The City of Turlock receives millions of dollars each year from the U.S. Department of Housing and Urban Development, but in order to be eligible for funding the city must complete a Consolidated Plan explaining how it will use the money.
That Consolidated Plan is only valid for five years and, since the city wrote its last plan in 2005, it’s time for Turlock to reexamine the community’s economic, housing, and community development needs — and Turlock wants community input.
In the past, HUD money has gone to such projects as the 400 B St. Homeless Shelter, the Turlock Downtown Business Incubator, and even funded half of the new water feature due to open at Columbia Park.
“You can see how important this plan is,” said Darrell Stamps, managing partner with Fresno-based planning company The Ramsay Group, who is drafting Turlock’s Consolidated Plan. “You can touch and feel some of the assets.”
Having a well-written Consolidated Plan in the last go-round set the city up to receive federal stimulus funds distributed by HUD. Because of the priorities identified in that plan, stimulus money was able to assist downtown Turlock businesses, provide energy efficiency upgrades for senior citizens, low-income and disabled Turlockers, and train unemployed, under-skilled Turlockers to return to work for the new Peninsula Plastics recycling plant.
“When you have the strategy in place you don’t have to take the time to go back and amend the plan,” said Turlock Housing Services Program Manager Maryn Pitt.
But drafting the right plan takes work, according to Stamps. He’s been meeting with city department heads, local health, social and homeless service groups, and planning agencies.
Stamps has also been meeting with citizen groups, ranging from neighborhood associations to community businesses, churches and average citizens. He said that, in HUD’s eyes, citizen participation is crucial to drafting a comprehensive Consolidated Plan.
Stamps will be conducting focus groups and one-on-one discussions with citizens as part of drafting the plan, but an online initiative for response also plays into the effort. In addition to e-mail groups and a possible Facebook page, an online Community Needs Survey will play a large part in drafting priorities for Turlock’s HUD funding.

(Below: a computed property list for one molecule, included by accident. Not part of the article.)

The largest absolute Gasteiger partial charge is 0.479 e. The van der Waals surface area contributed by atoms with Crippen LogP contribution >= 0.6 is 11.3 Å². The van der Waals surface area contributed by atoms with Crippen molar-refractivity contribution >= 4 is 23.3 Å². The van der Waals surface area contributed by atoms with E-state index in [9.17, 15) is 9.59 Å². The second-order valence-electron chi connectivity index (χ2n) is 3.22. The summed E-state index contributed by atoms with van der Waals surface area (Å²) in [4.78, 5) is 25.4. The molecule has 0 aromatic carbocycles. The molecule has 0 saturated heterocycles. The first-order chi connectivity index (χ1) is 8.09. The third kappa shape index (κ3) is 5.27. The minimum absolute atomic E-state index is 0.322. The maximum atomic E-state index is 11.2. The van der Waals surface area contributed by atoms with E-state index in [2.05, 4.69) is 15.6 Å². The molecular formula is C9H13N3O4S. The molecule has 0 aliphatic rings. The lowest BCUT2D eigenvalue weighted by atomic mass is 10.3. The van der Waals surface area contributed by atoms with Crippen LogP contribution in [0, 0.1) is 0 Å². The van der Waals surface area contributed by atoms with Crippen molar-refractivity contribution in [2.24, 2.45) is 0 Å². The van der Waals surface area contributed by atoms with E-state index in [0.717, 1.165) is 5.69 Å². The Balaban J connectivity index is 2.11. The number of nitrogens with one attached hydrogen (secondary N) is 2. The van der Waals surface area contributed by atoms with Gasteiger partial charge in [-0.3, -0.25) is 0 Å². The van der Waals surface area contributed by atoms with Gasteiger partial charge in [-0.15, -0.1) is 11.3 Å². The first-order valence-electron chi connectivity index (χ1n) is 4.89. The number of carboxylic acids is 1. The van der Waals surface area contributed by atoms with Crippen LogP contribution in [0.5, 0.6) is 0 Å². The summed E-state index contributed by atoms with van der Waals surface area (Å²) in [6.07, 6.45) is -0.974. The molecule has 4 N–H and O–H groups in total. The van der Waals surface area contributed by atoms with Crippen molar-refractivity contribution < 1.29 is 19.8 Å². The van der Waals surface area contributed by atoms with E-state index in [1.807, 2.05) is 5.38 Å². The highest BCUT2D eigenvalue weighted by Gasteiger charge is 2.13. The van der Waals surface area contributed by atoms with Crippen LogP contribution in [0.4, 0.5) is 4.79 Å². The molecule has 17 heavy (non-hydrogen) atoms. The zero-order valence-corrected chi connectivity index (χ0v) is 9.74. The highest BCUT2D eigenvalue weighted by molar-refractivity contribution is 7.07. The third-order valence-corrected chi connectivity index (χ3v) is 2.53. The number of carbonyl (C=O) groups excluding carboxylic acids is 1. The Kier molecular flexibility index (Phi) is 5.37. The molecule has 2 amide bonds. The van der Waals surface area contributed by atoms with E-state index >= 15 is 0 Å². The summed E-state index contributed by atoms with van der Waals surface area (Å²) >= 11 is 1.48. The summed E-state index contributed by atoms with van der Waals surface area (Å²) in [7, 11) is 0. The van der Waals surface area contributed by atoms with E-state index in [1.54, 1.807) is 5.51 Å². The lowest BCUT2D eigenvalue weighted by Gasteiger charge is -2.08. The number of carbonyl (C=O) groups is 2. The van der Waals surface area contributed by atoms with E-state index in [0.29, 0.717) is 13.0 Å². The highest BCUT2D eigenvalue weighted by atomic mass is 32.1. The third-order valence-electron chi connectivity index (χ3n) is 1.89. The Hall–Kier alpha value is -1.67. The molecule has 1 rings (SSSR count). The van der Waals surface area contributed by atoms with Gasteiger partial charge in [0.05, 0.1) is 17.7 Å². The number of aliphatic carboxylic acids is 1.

The survey will allow Turlockers to rank the things they see as most important — ranging from senior housing to parking spaces and parks — and will factor heavily into the final document.
In efforts to reach those without Internet access, 20,000 Turlockers will receive the survey in this month’s utility bill. The survey will also be available at City Hall, and will be passed out by local nonprofits in their work with the poor.
“The reality is you probably won’t get every low to moderate income person in the community to participate, but we’re going to give it the old college try,” Stamps said.
The data collected through the survey and community meetings is especially important, Stamps said, because it will guide Turlock’s spending for the next half-decade. Turlock will revise its spending plan annually, but those Consolidated Plan priorities will remain intact.
“Whatever we decide on now, in five years we’re going to see happen,” Stamps said.
The City of Turlock faces a tight timeline to draft the Consolidated Plan, with a final draft due by June 20. The document will be presented to the Turlock City Council on June 22, and submitted to HUD on June 23.
If Turlock does not file their Consolidated Plan with HUD by June 30, Turlock may be ineligible to receive HUD funding this year.
“It is what it is and our work is to ensure Turlock continues to receive funds,” Stamps said. “… This is not easy for any of us.”
The survey is available online at http://turlock.ca.us/
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